Background: Apolipoprotein E (APOE) polymorphisms are unequivocally associated with risk for Alzheimer’s disease (AD). It is crucial to understand how this genetic factor affects dementia risk in the general population, as well as in narrowly diagnosed, selected, patient groups.
Methods: We assessed the cross sectional association between APOE genotype and dementia status in a community based sample, the MRC Cognitive Function and Ageing Study (MRC CFAS). In addition, we tested the effects of APOE genotypes on the differences in MMSE scores between the first and third assessment waves (about six years apart), an index of cognitive decline.
Results: The APOE ε4 allele conferred increased risk for dementia (OR=1.5, 95% CI=1.1 to 2.2) compared to ε3 in the MRC CFAS sample. Compared with APOE ε3/ε3 subjects, those with the ε3/ε4 genotypes were not at significantly higher risk for dementia (OR=1.1, 95% CI=0.6 to 1.9), although ε4/ε4 subjects were (OR= 3.8, 95% CI=1.0 to 14.0). Risk estimates were not different between men and women. Notably, our risk estimates for dementia were significantly lower than those reported for a diagnosis of Alzheimer’s disease. MMSE scores at wave 3 and the difference in MMSE between baseline and at the third assessment wave were not different across APOE genotypes.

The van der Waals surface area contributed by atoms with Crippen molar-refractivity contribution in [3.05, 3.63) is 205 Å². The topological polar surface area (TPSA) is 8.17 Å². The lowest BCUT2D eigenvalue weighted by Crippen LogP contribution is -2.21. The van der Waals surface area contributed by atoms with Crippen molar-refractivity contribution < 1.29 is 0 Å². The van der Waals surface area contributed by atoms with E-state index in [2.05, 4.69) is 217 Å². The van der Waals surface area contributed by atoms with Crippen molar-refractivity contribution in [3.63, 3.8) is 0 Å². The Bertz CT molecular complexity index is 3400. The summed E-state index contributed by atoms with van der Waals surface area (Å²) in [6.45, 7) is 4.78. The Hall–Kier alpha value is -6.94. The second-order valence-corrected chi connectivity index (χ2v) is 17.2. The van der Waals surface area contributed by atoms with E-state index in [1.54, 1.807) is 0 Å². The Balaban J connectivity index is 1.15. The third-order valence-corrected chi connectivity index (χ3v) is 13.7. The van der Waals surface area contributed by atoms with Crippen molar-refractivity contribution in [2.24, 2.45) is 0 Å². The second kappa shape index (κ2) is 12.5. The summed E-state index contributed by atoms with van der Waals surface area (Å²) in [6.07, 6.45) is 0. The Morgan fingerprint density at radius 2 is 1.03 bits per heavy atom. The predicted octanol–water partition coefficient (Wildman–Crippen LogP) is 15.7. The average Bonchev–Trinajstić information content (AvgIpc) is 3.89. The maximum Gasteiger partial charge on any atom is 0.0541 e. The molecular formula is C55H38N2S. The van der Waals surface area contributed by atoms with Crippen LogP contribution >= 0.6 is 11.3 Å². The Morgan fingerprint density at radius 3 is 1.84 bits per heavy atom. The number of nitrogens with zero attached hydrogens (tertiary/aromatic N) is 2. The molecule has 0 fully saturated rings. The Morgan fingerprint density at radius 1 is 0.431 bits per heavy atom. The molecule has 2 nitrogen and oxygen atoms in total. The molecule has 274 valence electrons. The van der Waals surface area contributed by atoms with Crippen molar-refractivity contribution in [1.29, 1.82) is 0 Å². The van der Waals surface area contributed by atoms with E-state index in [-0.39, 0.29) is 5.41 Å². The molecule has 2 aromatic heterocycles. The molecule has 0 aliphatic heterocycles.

Interpretation: The APOE ε4 allele is a weaker predictor for dementia in the general population than for AD. This may be because dementia can be caused by non-AD pathological processes and because most prevalent dementia occurs at an age when the APOE ε4 effect on AD risk (and therefore dementia) has started to decline.
- apolipoprotein E
- association study
- cognitive decline
- APOE, apolipoprotein E
- AD, Alzheimer’s disease
- MRC CFAS, Medical Research Council Cognitive Function and Ageing Study
- VaD, vascular dementia
- LDL, low density lipoprotein
- MMSE, Mini Mental State Examination
- AGECAT, Automated Geriatric Examination for Computer Based Taxonomy
- OR, odds ratio
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